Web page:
Huge Increase in Bipolar Disorder Rates In Children
Doctor Ellen Leibenluft discusses possible reasons for the dramatic increase in the rates of diagnosis in childhood bipolar disorder in the past decade.
Recent data indicate that the rates at which children are receiving the diagnosis of bipolar disorder have skyrocketed. One recent paper reported a 40-fold increase over the last 10 years or so in terms of the number of children getting that diagnosis in the community. The evidence indicates that there may be several things going on here. The first thing is that there is an increased recognition that bipolar disorder can occur in children. So, it is likely that a certain number of those children would not have been recognized as having bipolar disorder in the past but now are getting more accurately diagnosed. At the same time however, there is also some evidence that children who have very, very severe irritability, they donâ€™t necessarily have these clear episodes of mania or depression that you would expect to see in someone with bipolar disorder. Instead, what they have is irritability thatâ€™s extremely severe and goes on for months or even years. Those children are now also in many settings being given the diagnosis of bipolar disorder. There is no question that these very, very irritable children are very ill. They in fact are as ill, as impaired as children with bipolar disorder. They require hospitalization as often, they require medication as often, and they have as much trouble in school and at home and with their peers as do children with bipolar disorder. So these very, very irritable children who are getting the disorder of bipolar disorder, they need treatment and what they have is quite severe. But whether or not we should think of it as bipolar disorder or perhaps as a form of very severe depression is a question thatâ€™s receiving a great deal of research at the current time.
bipolar, disorder, diagnosis, childhood, depression, irritability, hospitalization, medication, ellen, leibenluft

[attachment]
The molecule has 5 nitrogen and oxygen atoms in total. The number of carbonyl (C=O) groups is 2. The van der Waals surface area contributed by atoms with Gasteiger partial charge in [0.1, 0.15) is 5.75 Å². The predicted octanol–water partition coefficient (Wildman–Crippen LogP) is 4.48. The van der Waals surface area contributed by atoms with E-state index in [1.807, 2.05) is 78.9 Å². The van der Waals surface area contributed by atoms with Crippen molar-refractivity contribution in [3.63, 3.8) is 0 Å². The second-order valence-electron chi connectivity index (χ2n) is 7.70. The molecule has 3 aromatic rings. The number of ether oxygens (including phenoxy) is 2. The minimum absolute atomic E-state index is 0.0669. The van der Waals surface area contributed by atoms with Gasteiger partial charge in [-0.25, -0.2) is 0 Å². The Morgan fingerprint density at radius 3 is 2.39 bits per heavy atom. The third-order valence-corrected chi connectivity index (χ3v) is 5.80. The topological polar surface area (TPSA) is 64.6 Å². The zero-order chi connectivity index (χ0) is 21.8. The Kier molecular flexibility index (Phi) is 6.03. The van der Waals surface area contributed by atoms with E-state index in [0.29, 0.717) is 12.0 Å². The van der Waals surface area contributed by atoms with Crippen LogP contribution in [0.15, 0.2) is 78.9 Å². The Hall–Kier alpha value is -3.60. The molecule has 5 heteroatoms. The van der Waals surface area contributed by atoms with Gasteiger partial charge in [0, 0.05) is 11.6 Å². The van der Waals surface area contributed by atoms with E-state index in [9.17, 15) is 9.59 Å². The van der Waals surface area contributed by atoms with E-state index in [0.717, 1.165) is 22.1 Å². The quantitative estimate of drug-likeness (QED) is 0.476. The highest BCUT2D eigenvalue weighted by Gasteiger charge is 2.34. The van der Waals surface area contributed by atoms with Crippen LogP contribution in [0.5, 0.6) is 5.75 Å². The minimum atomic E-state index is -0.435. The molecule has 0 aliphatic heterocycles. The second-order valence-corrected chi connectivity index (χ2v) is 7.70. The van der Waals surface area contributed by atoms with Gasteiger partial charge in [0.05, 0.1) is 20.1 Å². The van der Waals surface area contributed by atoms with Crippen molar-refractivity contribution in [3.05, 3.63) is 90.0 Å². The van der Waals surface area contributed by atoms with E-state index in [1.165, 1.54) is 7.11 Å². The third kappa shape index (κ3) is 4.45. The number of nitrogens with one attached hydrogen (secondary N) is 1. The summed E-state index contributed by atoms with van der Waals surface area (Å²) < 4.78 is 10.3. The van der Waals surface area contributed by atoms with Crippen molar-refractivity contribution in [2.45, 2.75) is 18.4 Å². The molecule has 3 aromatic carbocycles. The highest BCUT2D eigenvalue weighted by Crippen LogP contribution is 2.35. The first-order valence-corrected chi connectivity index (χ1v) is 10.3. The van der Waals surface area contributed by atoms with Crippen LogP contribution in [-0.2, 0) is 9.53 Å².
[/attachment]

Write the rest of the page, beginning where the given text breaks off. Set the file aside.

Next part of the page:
Doctor Ellen Leibenluft discusses the question of over-diagnosis in childhood bipolar disorder, which may be caused by a gap in diagnostic ctiteria.
Doctor Ellen Leibenluft discusses the difference between a tantrum from a manic episode.
Doctor Ellen Leibenluft discusses recent research into childhood bipolar disorder, which is most commonly found in children with a family history of the disorder.
Doctor Ellen Liebenluft explains that individuals with bipolar disorder can spend some time in a normal mood, which is called euthymia.
Doctor Ellen Leibenluft discusses some of the biochemicals that have been associated with bipolar disorder, including dopamine, serotonin, and glutamate.
Doctor Ellen Leibenluft explains that women and men are equally likely to develop bipolar disorder. Women are, however, more likely to develop the disorder after giving birth.
Doctor Ellen Leibenluft discusses the key features of bipolar disorder. which is characterized by periods of mania/over-activity, and periods of depression.
Doctor Ellen Leibenluft describes how environmental stressors such as grief and sleep-disturbance can precipitate bipolar disorder.
Doctor Ellen Leibenluft discusses the similarities between schizophrenia and bipolar disorder, which have some genetic risk factors in common.
Doctor Ellen Leibenluft describes how circadian rhythms, the 24-hour sleep-wake cycle, may be disrupted in bipolar disorder.